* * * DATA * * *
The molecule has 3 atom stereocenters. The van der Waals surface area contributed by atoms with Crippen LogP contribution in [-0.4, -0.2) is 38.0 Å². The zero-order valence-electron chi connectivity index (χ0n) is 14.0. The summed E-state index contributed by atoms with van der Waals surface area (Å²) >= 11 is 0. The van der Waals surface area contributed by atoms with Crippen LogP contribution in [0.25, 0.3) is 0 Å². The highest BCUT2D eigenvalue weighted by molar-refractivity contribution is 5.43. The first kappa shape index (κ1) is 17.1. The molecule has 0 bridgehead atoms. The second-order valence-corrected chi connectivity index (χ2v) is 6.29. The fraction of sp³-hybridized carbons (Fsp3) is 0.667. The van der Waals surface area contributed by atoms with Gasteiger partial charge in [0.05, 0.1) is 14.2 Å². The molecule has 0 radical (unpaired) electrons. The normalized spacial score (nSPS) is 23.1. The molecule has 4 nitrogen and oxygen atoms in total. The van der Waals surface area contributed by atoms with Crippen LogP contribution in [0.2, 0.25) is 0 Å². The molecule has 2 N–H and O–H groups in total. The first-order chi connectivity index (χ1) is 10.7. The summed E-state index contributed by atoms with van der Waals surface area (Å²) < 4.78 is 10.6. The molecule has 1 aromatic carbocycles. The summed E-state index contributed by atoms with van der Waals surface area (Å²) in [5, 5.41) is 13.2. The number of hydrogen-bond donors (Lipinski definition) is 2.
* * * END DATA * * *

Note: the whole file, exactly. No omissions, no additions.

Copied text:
The molecule has 3 atom stereocenters. The van der Waals surface area contributed by atoms with Crippen LogP contribution in [-0.4, -0.2) is 38.0 Å². The zero-order valence-electron chi connectivity index (χ0n) is 14.0. The summed E-state index contributed by atoms with van der Waals surface area (Å²) >= 11 is 0. The van der Waals surface area contributed by atoms with Crippen LogP contribution in [0.25, 0.3) is 0 Å². The highest BCUT2D eigenvalue weighted by molar-refractivity contribution is 5.43. The first kappa shape index (κ1) is 17.1. The molecule has 0 bridgehead atoms. The second-order valence-corrected chi connectivity index (χ2v) is 6.29. The fraction of sp³-hybridized carbons (Fsp3) is 0.667. The van der Waals surface area contributed by atoms with Gasteiger partial charge in [0.05, 0.1) is 14.2 Å². The molecule has 0 radical (unpaired) electrons. The normalized spacial score (nSPS) is 23.1. The molecule has 4 nitrogen and oxygen atoms in total. The van der Waals surface area contributed by atoms with Crippen LogP contribution in [0.2, 0.25) is 0 Å². The molecule has 2 N–H and O–H groups in total. The first-order chi connectivity index (χ1) is 10.7. The summed E-state index contributed by atoms with van der Waals surface area (Å²) < 4.78 is 10.6. The molecule has 1 aromatic carbocycles. The summed E-state index contributed by atoms with van der Waals surface area (Å²) in [5, 5.41) is 13.2. The number of hydrogen-bond donors (Lipinski definition) is 2.